Thursday, December 06, 2007


And an anonymous reader sends in this question...


I'm wondering if you have any thoughts about Northwestern's MA
program. The faculty line-up looks impressive, but I can find almost
no information about the students, admissions statistics, et cetera.

I was recently admitted (for narrative nonfiction), and I want to get
some additional information before I write the check.

The blog is an incredible resource. Thank you for all of your hard work!


Jay said...

I just finished my last class in the Northwestern MA program (it was with Aleksandar Hemon) and am beginning to work on my thesis next quarter.

The program is designed for people who need to work and want to go to school at night. I've been in it for about two and a half years and will graduate in May.

It's been immensely helpful for my writing - I can hardly recognize where I was when I began to where I am now.

It's a great program, it's only drawback is that it's a part time program, so I never felt like writing was my top priority because I worked and had a life as well. I'm now applying to full-time MFA programs for Fall 08 so I can concentrate on writing full-time. I can confidently say that I wouldn't have been prepared to be in a full-time program had I not done the MA first.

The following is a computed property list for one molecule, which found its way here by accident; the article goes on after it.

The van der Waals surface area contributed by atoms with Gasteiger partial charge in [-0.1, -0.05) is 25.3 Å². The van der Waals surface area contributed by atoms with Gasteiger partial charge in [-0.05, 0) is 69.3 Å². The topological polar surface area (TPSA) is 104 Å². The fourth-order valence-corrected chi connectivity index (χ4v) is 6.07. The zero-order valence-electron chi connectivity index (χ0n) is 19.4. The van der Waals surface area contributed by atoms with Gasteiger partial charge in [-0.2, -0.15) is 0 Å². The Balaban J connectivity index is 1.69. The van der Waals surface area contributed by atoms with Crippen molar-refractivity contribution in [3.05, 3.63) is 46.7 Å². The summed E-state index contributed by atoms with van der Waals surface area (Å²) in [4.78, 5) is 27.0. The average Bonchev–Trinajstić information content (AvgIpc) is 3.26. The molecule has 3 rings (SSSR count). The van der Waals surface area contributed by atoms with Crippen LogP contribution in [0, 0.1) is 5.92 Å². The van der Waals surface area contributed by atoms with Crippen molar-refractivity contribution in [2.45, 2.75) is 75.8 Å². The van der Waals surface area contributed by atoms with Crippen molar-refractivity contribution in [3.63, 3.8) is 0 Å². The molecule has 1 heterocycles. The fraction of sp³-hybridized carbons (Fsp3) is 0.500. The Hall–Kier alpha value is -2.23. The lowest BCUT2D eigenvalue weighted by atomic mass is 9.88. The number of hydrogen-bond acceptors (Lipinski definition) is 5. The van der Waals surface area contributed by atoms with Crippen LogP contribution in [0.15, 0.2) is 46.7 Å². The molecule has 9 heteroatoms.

Also, NU is starting a part-time MFA program in Fall 08. If you have any other specific questions, let me know!

Zooey Glass said...


Thank you for the thoughtful comments!

I have a couple specific questions:

How would you assess the caliber of your fellow students?

What is the average age?

Do you know, on average, how many people apply to the program quarterly? How selective is admissions? In other words: is this a program that people are trying to get into, or is NU just taking what comes along?

I hope these questions don't come off the wrong way--I'm not so much concerned with repute as I am with the quality of the students in the program.